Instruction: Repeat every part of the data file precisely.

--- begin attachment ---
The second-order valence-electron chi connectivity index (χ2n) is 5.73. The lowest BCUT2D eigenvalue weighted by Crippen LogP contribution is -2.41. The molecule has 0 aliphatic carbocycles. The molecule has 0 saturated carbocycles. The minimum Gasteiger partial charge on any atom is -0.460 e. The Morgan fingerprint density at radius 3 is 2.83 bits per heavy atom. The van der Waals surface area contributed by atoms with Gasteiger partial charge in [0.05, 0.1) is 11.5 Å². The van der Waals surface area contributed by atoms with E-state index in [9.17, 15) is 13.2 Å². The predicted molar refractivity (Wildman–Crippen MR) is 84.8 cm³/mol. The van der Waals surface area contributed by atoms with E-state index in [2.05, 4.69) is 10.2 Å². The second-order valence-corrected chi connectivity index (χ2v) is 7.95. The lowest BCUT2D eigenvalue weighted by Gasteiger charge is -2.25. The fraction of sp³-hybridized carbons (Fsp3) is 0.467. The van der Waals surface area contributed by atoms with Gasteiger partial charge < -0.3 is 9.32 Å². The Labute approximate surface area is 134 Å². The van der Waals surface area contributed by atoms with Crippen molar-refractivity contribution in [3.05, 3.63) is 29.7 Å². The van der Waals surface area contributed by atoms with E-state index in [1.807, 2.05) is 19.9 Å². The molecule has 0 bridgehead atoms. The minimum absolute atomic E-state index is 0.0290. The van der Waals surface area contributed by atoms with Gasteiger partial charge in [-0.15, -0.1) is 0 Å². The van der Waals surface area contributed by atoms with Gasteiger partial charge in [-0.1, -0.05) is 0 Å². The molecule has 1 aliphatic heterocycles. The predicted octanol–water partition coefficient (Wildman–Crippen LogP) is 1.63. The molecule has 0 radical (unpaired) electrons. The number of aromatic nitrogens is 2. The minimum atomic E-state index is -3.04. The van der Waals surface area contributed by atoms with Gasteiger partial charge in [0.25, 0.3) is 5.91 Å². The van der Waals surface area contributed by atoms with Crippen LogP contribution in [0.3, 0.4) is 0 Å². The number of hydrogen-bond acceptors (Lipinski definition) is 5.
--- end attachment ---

The second-order valence-electron chi connectivity index (χ2n) is 5.73. The lowest BCUT2D eigenvalue weighted by Crippen LogP contribution is -2.41. The molecule has 0 aliphatic carbocycles. The molecule has 0 saturated carbocycles. The minimum Gasteiger partial charge on any atom is -0.460 e. The Morgan fingerprint density at radius 3 is 2.83 bits per heavy atom. The van der Waals surface area contributed by atoms with Gasteiger partial charge in [0.05, 0.1) is 11.5 Å². The van der Waals surface area contributed by atoms with E-state index in [9.17, 15) is 13.2 Å². The predicted molar refractivity (Wildman–Crippen MR) is 84.8 cm³/mol. The van der Waals surface area contributed by atoms with E-state index in [2.05, 4.69) is 10.2 Å². The second-order valence-corrected chi connectivity index (χ2v) is 7.95. The lowest BCUT2D eigenvalue weighted by Gasteiger charge is -2.25. The fraction of sp³-hybridized carbons (Fsp3) is 0.467. The van der Waals surface area contributed by atoms with Gasteiger partial charge < -0.3 is 9.32 Å². The Labute approximate surface area is 134 Å². The van der Waals surface area contributed by atoms with Crippen molar-refractivity contribution in [3.05, 3.63) is 29.7 Å². The van der Waals surface area contributed by atoms with E-state index in [1.807, 2.05) is 19.9 Å². The molecule has 0 bridgehead atoms. The minimum absolute atomic E-state index is 0.0290. The van der Waals surface area contributed by atoms with Gasteiger partial charge in [-0.15, -0.1) is 0 Å². The van der Waals surface area contributed by atoms with Gasteiger partial charge in [-0.1, -0.05) is 0 Å². The molecule has 1 aliphatic heterocycles. The predicted octanol–water partition coefficient (Wildman–Crippen LogP) is 1.63. The molecule has 0 radical (unpaired) electrons. The number of aromatic nitrogens is 2. The minimum atomic E-state index is -3.04. The van der Waals surface area contributed by atoms with Gasteiger partial charge in [0.25, 0.3) is 5.91 Å². The van der Waals surface area contributed by atoms with Crippen LogP contribution in [0.3, 0.4) is 0 Å². The number of hydrogen-bond acceptors (Lipinski definition) is 5.